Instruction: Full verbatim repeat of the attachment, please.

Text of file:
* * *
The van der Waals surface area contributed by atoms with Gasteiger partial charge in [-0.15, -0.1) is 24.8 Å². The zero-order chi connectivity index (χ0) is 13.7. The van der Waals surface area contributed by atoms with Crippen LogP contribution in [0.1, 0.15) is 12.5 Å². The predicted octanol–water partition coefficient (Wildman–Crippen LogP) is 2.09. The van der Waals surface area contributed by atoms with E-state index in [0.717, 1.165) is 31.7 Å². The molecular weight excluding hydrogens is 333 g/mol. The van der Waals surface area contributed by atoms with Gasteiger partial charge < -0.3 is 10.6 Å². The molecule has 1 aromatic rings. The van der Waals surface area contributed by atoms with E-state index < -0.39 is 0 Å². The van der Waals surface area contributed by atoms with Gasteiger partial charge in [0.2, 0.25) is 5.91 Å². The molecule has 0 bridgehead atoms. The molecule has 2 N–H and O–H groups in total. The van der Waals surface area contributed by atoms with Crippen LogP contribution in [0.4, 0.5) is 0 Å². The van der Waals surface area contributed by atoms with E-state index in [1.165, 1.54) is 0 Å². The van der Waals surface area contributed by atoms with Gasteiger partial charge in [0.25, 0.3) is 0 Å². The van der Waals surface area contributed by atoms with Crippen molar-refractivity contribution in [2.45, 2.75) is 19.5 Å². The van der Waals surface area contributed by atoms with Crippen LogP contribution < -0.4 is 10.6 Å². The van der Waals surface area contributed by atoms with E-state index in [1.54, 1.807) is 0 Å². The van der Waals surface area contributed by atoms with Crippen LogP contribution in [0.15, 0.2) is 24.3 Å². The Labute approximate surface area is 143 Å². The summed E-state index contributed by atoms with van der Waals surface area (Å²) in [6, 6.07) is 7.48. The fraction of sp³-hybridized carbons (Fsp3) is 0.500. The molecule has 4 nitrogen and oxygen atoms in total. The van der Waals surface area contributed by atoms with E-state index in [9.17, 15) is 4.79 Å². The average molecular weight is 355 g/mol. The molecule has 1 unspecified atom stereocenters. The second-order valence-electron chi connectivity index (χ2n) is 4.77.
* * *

The van der Waals surface area contributed by atoms with Gasteiger partial charge in [-0.15, -0.1) is 24.8 Å². The zero-order chi connectivity index (χ0) is 13.7. The van der Waals surface area contributed by atoms with Crippen LogP contribution in [0.1, 0.15) is 12.5 Å². The predicted octanol–water partition coefficient (Wildman–Crippen LogP) is 2.09. The van der Waals surface area contributed by atoms with E-state index in [0.717, 1.165) is 31.7 Å². The molecular weight excluding hydrogens is 333 g/mol. The van der Waals surface area contributed by atoms with Gasteiger partial charge < -0.3 is 10.6 Å². The molecule has 1 aromatic rings. The van der Waals surface area contributed by atoms with E-state index < -0.39 is 0 Å². The van der Waals surface area contributed by atoms with Gasteiger partial charge in [0.2, 0.25) is 5.91 Å². The molecule has 0 bridgehead atoms. The molecule has 2 N–H and O–H groups in total. The van der Waals surface area contributed by atoms with Crippen LogP contribution in [0.4, 0.5) is 0 Å². The van der Waals surface area contributed by atoms with E-state index in [1.165, 1.54) is 0 Å². The van der Waals surface area contributed by atoms with Gasteiger partial charge in [0.25, 0.3) is 0 Å². The van der Waals surface area contributed by atoms with Crippen molar-refractivity contribution in [2.45, 2.75) is 19.5 Å². The van der Waals surface area contributed by atoms with Crippen LogP contribution < -0.4 is 10.6 Å². The van der Waals surface area contributed by atoms with E-state index in [1.54, 1.807) is 0 Å². The van der Waals surface area contributed by atoms with Crippen LogP contribution in [0.15, 0.2) is 24.3 Å². The Labute approximate surface area is 143 Å². The summed E-state index contributed by atoms with van der Waals surface area (Å²) in [6, 6.07) is 7.48. The fraction of sp³-hybridized carbons (Fsp3) is 0.500. The molecule has 4 nitrogen and oxygen atoms in total. The van der Waals surface area contributed by atoms with E-state index in [9.17, 15) is 4.79 Å². The average molecular weight is 355 g/mol. The molecule has 1 unspecified atom stereocenters. The second-order valence-electron chi connectivity index (χ2n) is 4.77.